After the research phase, I broadly knew I wanted to compare the writing style of David Cusick and Elias Johnson, two Tuscaroran 19th Century authors who wrote creation stories of the Iroquois people. Specifically, I wanted to see how they emphasized place and geography differently through text analysis. To do that, I had to get text files of their works to input into any of the analysis tools or programs I would eventually use.

  • I found digitized versions of Sketches and Legends at archive.org and copied plain text files of Sketches and just the creation story section of Legends since Johnson’s text has many other sections in it.

The plain text files from archive.org for both versions had OCR transcription errors, meaning the software that transcribed the text from the picture of the original documents didn’t recognized certain characters and misspelled some words. This led to some funny mistakes like ‘Fart III” instead of ‘Part III.’ On top of that, there were many spelling inconsistencies in Cusick’s original text (names and places spelled differently in particular). Here’s a good example of such variations from Sketches:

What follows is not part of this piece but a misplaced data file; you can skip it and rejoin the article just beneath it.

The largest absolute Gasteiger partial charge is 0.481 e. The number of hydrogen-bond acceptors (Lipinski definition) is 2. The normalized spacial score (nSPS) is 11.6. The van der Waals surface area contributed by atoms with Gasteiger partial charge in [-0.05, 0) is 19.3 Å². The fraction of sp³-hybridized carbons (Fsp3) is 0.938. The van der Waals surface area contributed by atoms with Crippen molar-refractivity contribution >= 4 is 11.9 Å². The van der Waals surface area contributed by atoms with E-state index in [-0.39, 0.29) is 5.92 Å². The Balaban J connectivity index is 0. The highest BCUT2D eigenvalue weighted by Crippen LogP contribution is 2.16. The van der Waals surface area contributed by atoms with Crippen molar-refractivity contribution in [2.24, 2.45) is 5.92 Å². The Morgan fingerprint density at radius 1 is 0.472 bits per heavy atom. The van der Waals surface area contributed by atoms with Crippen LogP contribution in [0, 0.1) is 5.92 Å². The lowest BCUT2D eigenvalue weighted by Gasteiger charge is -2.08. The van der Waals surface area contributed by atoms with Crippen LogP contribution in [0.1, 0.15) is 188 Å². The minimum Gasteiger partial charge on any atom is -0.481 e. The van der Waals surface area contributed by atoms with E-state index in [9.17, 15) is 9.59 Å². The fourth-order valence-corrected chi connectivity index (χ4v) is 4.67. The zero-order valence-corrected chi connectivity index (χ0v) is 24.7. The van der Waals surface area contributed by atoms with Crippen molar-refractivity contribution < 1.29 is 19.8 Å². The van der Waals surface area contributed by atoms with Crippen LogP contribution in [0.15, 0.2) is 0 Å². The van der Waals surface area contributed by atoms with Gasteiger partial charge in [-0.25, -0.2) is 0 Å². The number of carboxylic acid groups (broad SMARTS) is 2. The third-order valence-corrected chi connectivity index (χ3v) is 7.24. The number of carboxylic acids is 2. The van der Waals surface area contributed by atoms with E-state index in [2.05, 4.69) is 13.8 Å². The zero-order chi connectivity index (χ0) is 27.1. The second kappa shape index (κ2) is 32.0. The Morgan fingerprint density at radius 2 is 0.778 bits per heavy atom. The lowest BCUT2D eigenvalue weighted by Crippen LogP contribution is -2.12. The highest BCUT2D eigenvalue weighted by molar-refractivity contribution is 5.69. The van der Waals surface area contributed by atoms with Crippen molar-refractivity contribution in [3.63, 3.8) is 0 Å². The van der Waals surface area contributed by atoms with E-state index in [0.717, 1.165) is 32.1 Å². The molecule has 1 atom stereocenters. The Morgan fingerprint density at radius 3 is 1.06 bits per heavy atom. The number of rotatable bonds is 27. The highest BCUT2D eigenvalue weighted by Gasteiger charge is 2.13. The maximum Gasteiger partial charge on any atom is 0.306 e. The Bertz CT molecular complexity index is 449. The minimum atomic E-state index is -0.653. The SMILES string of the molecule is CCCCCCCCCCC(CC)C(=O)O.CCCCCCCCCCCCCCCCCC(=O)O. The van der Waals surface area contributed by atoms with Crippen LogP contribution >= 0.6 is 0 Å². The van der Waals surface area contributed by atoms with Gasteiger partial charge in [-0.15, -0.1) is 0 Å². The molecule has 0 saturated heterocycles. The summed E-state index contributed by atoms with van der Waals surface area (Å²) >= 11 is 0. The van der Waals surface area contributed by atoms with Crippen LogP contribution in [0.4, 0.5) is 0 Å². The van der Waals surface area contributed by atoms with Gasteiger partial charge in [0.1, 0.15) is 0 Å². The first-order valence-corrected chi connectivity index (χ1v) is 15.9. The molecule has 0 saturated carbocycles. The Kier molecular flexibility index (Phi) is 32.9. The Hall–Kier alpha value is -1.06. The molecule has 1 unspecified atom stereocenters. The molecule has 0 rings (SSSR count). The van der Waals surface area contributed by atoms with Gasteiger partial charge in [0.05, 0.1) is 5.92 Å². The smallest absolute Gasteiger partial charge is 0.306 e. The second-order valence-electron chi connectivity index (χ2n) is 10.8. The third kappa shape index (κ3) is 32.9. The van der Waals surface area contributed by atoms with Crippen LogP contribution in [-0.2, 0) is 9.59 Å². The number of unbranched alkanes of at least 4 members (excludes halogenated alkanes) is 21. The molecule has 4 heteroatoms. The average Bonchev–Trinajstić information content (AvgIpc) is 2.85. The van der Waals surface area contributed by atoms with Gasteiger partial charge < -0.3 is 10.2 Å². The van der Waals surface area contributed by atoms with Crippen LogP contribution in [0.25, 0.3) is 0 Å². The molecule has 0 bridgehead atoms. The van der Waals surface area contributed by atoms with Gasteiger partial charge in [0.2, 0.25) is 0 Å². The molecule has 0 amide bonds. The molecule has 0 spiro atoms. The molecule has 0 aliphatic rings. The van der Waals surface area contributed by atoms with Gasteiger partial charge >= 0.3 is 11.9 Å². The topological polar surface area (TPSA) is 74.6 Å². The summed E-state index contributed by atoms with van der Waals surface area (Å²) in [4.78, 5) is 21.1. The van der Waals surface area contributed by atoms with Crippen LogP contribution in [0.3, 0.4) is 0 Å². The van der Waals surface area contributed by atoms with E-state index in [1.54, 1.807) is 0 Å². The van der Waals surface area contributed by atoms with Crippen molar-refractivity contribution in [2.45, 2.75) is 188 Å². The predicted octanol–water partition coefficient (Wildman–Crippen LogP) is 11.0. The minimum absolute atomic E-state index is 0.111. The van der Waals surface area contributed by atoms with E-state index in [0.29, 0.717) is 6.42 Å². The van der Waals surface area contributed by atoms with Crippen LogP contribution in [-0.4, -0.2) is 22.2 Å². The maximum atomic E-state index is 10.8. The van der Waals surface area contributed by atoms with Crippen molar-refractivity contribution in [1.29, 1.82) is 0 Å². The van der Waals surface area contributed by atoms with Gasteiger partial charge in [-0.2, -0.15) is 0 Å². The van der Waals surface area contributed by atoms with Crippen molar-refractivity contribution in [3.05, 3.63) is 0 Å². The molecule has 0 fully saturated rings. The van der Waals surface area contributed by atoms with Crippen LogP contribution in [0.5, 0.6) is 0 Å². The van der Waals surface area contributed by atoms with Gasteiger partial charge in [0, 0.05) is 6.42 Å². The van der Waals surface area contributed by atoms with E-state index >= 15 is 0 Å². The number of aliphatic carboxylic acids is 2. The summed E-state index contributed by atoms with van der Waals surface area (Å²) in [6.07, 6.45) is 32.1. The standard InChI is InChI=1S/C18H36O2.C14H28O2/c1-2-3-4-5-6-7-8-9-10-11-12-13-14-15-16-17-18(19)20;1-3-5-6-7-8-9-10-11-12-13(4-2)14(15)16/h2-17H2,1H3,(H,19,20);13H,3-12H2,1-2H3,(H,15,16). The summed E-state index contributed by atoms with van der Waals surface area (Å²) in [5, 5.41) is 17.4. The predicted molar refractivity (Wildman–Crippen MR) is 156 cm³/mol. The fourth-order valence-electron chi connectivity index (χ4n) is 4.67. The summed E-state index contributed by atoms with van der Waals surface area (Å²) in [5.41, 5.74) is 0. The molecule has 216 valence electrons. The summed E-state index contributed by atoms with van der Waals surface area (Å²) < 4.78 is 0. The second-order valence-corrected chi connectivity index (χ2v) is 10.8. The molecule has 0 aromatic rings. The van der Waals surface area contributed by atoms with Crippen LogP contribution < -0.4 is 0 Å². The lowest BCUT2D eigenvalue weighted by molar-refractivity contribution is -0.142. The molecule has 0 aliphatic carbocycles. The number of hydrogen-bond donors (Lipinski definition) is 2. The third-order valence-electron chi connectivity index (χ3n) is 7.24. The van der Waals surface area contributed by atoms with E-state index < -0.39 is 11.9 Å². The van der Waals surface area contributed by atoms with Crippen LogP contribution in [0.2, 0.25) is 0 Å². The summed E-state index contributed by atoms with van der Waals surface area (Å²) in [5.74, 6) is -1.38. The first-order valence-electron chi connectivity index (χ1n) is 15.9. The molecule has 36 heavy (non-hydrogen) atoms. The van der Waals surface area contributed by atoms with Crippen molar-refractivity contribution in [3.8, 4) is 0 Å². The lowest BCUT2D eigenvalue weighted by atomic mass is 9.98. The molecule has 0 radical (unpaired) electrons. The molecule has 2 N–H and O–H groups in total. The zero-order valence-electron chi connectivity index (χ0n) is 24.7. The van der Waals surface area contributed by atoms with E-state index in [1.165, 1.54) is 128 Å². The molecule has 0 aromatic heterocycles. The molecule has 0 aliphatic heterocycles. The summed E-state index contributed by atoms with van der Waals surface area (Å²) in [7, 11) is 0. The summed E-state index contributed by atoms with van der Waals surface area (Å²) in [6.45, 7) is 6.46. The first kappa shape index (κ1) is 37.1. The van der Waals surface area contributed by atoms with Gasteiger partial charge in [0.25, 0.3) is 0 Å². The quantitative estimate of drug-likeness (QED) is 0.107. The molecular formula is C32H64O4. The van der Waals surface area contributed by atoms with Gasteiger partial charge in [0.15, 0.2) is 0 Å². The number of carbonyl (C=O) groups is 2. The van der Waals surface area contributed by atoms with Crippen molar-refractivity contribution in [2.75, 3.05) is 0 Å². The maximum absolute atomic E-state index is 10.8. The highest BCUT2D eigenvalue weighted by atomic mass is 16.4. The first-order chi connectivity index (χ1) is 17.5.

List of spelling variations

A good example of such spelling variations that I normalized

  • To clean up these inconsistencies, I corrected typographical errors and normalized spellings by hand and by using Microsoft Word spell checker and find and replace searches.

Going into this project, I didn’t really expect to have to deal with this type of issue, but when it came up, I couldn’t move forward until I solved it. As a result of the admittedly tedious data cleanup, I spent a lot of time getting familiar with the text. I don’t think I would have had as strong a sense of the book I was working with if I didn’t have that time with it. And the more I did know about my subject matter, the better informed my project became.